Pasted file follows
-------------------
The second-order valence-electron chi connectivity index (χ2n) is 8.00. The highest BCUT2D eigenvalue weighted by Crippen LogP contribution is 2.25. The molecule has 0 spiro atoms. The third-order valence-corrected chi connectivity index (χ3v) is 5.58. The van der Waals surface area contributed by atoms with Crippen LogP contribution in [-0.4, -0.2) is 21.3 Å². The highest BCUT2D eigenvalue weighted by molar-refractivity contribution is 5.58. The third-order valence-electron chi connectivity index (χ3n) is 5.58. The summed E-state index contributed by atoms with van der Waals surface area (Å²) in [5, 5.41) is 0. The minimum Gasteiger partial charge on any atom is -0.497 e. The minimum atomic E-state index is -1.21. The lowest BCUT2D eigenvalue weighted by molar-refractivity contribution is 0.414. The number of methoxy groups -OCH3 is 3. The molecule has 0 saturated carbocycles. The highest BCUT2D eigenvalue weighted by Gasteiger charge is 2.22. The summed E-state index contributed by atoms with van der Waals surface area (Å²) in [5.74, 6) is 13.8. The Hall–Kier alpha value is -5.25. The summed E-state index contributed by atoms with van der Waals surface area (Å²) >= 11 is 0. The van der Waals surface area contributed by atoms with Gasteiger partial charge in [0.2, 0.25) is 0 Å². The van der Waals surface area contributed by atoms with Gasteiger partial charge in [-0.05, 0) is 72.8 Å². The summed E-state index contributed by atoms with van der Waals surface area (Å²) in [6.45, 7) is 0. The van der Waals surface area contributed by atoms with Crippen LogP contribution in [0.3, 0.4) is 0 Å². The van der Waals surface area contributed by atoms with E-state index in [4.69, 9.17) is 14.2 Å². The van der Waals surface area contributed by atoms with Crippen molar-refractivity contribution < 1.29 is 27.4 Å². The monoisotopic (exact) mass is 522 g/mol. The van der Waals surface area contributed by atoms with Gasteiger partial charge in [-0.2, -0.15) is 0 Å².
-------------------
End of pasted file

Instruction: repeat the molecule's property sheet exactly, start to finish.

The second-order valence-electron chi connectivity index (χ2n) is 8.00. The highest BCUT2D eigenvalue weighted by Crippen LogP contribution is 2.25. The molecule has 0 spiro atoms. The third-order valence-corrected chi connectivity index (χ3v) is 5.58. The van der Waals surface area contributed by atoms with Crippen LogP contribution in [-0.4, -0.2) is 21.3 Å². The highest BCUT2D eigenvalue weighted by molar-refractivity contribution is 5.58. The third-order valence-electron chi connectivity index (χ3n) is 5.58. The summed E-state index contributed by atoms with van der Waals surface area (Å²) in [5, 5.41) is 0. The minimum Gasteiger partial charge on any atom is -0.497 e. The minimum atomic E-state index is -1.21. The lowest BCUT2D eigenvalue weighted by molar-refractivity contribution is 0.414. The number of methoxy groups -OCH3 is 3. The molecule has 0 saturated carbocycles. The highest BCUT2D eigenvalue weighted by Gasteiger charge is 2.22. The summed E-state index contributed by atoms with van der Waals surface area (Å²) in [5.74, 6) is 13.8. The Hall–Kier alpha value is -5.25. The summed E-state index contributed by atoms with van der Waals surface area (Å²) >= 11 is 0. The van der Waals surface area contributed by atoms with Gasteiger partial charge in [0.2, 0.25) is 0 Å². The van der Waals surface area contributed by atoms with Gasteiger partial charge in [-0.05, 0) is 72.8 Å². The summed E-state index contributed by atoms with van der Waals surface area (Å²) in [6.45, 7) is 0. The van der Waals surface area contributed by atoms with Crippen LogP contribution in [0.3, 0.4) is 0 Å². The van der Waals surface area contributed by atoms with E-state index in [4.69, 9.17) is 14.2 Å². The van der Waals surface area contributed by atoms with Crippen molar-refractivity contribution < 1.29 is 27.4 Å². The monoisotopic (exact) mass is 522 g/mol. The van der Waals surface area contributed by atoms with Gasteiger partial charge in [-0.2, -0.15) is 0 Å².